Commodity ETFs exposed

Today the Wall Street Journal ran an article describing why commodities ETFs are terrible instruments with which to make long-term commodities plays. The crux is that, largely because of the roll yield, ETFs do not actually track the prices of the commodities they purport.
Briefly, the vast majority of commodities markets follow a normal futures curve, wherein the prices for contracts of a commodity further out are more expensive than the contracts closer to expiration. That is, in February of a given year, the price for March widgets would be cheaper than the price for July widgets. (People usually call this situation “contango”; and while that’s not technically correct, it’s not worth getting into the semantic distinction in this article, other than to acknowledge that people are going to be using that word to describe a normal futures curve.) Most commodities ETFs work by holding the front month contract of a given commodity, then selling that contract shortly before expiration and replacing it with the next month in the futures chain. If, indeed, the market is in a normal futures curve, the next month contract in the chain will be more expensive than the contract approaching expiration. Selling low and buying high does not typically a profit make. Hence, even when the price of a commodity is increasing over time, much of that value may be lost to the monthly roll-yield penalty.

This is important, because the entire purpose of a commodities ETF is to track the price of a commodity, thereby providing investors exposure to those markets. Significantly, most commodities ETFs do not do this. At all. Commodities ETFs do not do the one thing they were created to do. Commodities ETFs are terrible.
Interestingly, many of the banks that issue these ETFs (or ETNs, as the case may be) have gotten more upfront about the issue. The iPath commodities ETN page, for instance, discusses the roll yield before even listing the funds one can invest in, and their “iPath Commodity ETNs” pdf sheet includes a handy graphic (displayed at right) explaining the nature of the problem. (Incorrectly, of course, calling a normal futures curve “contango” but again, that discussion belongs elsewhere.) I have to admit that I’m impressed at the level of disclosure by iPath here; I don’t know the extent to which a bank is even required to do this. However, while the facts given are certainly correct, the prospectus fails to mention that the majority of the time, the market is in a normal futures curve (“contango”) rather than an inverted curve when a fund would potentially make money (“backwardation”) from the roll yield. That is, they fail to mention that most of the time, the roll yield is a bad thing.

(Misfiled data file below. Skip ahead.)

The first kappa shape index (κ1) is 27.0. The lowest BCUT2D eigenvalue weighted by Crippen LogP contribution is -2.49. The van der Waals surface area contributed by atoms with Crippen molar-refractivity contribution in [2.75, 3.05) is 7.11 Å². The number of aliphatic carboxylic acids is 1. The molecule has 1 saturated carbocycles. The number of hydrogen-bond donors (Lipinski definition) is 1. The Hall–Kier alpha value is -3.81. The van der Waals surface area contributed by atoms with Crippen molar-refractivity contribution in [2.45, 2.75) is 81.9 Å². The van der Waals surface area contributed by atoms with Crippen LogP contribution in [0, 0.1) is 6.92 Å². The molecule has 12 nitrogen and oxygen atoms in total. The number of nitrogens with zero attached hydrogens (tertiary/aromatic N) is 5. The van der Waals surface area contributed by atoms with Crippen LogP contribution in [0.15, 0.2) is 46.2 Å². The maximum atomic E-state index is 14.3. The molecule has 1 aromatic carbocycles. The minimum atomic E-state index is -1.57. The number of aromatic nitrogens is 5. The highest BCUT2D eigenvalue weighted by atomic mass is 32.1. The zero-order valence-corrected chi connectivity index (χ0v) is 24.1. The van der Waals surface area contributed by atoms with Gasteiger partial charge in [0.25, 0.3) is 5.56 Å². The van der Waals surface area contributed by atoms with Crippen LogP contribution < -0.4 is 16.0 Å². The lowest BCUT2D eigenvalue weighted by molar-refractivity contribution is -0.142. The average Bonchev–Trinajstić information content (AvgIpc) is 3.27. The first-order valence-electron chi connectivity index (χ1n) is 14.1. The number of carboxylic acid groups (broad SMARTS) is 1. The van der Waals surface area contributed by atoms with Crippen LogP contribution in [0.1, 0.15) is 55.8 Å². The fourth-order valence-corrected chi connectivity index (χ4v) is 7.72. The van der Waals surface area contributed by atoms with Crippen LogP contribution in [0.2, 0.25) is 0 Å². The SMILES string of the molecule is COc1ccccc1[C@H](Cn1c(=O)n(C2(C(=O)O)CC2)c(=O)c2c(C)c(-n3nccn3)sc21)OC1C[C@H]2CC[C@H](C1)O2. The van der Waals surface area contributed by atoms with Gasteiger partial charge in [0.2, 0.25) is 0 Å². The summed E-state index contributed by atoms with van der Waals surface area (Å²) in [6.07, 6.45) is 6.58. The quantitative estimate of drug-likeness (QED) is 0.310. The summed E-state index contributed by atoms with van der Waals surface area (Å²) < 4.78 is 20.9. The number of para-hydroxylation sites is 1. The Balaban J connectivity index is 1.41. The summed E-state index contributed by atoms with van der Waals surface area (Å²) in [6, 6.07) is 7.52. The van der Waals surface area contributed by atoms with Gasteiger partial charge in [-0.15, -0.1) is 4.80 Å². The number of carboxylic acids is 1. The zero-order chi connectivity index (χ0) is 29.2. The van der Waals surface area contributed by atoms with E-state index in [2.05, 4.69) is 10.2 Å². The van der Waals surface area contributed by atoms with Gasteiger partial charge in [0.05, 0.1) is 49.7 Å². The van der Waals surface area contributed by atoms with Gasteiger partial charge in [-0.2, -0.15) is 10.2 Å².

Some banks, of course, have gotten wise to this problem and have implemented funds that attempt to avoid the pitfalls of the standard roll yield. The United States 12 Month Oil Fund (USL), for instance (cousin to the much more popular USO fund), holds all twelve futures contracts for the upcoming year (one for each month) rather than just the front month contract. iPath (mentioned above) offers a series of Commodities ETNs that use a proprietary algorithm to select which contract a fund should hold. The basics of the strategy are overviewed in their document, “Basics of iPath Pure Beta Commodity ETNs” on the iPath website. I examined USL in the aforementioned HardAssetInvestor article and found a much better statistical correlation between that fund and the price of oil compared to similar funds. I haven’t had a chance to dig into the iPath Pure Beta ETNs (having just learned about them), but I’m very curious to know how good they actually are at mitigating the roll yield. You can be sure I’ll report back here with any and all findings.

Even if it’s coming three years too late, I’m glad to see folks are finally waking up to this. Most commodities ETFs that hold futures contracts simply don’t do a good job tracking the prices of commodities